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TitreGas hydrates in the western deep-water Ulleung Basin, East Sea of Korea
AuteurRyu, B -J; Riedel, M; Kim, J -H; Hyndman, R D; Lee, Y -J; Chung, B -H; Kim, I -S
SourceMarine and Petroleum Geology vol. 26, issue 8, 2009 p. 1483-1498,
Séries alt.Secteur des sciences de la Terre, Contribution externe 2005520
ÉditeurElsevier BV
Documentpublication en série
Mediapapier; en ligne; numérique
Sujetslevés géophysiques; hydrate; levés de reflexion sismiques; carottages par piston; carottes de sédiment marin; carbone organique; analyses de carbone organique; données sismiques; prospection sismique; hydrates de gaz
Illustrationslocation maps; core logs; tables; graphs; seismic reflection profiles; seismic velocity profiles
Résumé(disponible en anglais seulement)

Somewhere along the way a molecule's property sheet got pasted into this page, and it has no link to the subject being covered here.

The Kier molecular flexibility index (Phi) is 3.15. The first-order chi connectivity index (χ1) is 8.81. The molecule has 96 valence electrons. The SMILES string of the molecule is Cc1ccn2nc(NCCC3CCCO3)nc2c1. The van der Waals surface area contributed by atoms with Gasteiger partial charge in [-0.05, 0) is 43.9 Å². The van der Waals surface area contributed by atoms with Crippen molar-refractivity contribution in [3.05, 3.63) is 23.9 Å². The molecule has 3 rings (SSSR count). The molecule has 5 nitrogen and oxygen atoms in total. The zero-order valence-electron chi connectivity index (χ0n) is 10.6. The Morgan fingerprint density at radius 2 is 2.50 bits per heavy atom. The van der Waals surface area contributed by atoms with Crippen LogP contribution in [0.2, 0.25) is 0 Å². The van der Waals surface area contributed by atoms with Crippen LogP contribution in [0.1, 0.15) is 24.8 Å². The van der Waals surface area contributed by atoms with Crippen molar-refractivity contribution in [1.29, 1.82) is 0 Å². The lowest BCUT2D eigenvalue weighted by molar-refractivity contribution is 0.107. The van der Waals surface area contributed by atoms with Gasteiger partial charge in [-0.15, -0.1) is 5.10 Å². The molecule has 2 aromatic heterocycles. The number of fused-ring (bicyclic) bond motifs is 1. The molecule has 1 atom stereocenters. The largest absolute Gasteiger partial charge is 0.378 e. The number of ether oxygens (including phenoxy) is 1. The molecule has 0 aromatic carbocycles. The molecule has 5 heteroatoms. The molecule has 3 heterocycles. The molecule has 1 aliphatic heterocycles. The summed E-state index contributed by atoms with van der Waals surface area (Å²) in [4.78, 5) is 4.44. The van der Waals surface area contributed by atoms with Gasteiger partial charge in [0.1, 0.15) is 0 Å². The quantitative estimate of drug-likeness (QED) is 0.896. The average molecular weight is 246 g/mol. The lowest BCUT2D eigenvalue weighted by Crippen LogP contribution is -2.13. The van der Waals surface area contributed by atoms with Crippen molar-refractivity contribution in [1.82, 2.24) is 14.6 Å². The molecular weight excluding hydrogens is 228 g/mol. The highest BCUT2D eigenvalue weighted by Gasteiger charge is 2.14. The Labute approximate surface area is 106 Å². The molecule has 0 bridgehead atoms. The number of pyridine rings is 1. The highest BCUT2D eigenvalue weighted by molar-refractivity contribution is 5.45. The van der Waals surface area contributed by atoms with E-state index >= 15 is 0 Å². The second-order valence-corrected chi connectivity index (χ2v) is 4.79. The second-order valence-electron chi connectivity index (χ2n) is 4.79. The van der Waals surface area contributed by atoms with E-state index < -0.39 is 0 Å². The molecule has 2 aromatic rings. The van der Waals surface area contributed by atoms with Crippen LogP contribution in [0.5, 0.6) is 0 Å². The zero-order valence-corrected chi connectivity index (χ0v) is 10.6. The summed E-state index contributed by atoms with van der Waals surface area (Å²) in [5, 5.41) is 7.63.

Geophysical surveys and geological studies of gas hydrates in the western deep-water Ulleung Basin of the East Sea off the east coast of Korea have been carried out by the Korea Institute of Geoscience and Mineral Resources (KIGAM) since 2000. The work included a grid of 4782 km of 2D multi-channel seismic reflection lines and 11 piston cores 5 - 8 m long. In the piston cores, cracks generally parallel to bedding suggest significant in-situ gas. The cores showed high amounts of total organic carbon (TOC), and from the southern study area showed high residual hydrocarbon gas concentrations. The lack of higher hydrocarbons and the carbon isotope ratios indicate that the methane is primarily biogenic. The seismic data show areas of bottom-simulating reflectors (BSRs) that are associated with gas hydrates and underlying free gas. An important observation is the numerous seismic blanking zones up to 2 km across that probably reflect widespread fluid and gas venting and that are inferred to contain substantial gas hydrate. Some of the important results are: (1) BSRs are widespread, although most have low amplitudes; (2) increased P-wave velocities above some BSRs suggest distributed low to moderate concentration gas hydrate whereas a velocity decrease below the BSR suggests free gas; (3) the blanking zones are often associated with upbowing of sedimentary bedding reflectors in time sections that has been interpreted at least in part due to velocity pull-up produced by high-velocity gas hydrate. High gas hydrate concentrations are also inferred in several examples where high interval velocities are resolved within the blanking zones. Recently, gas hydrate recoveries by the piston coring and deep-drilling in 2007 support the interpretation of substantial gas hydrate in many of these structures.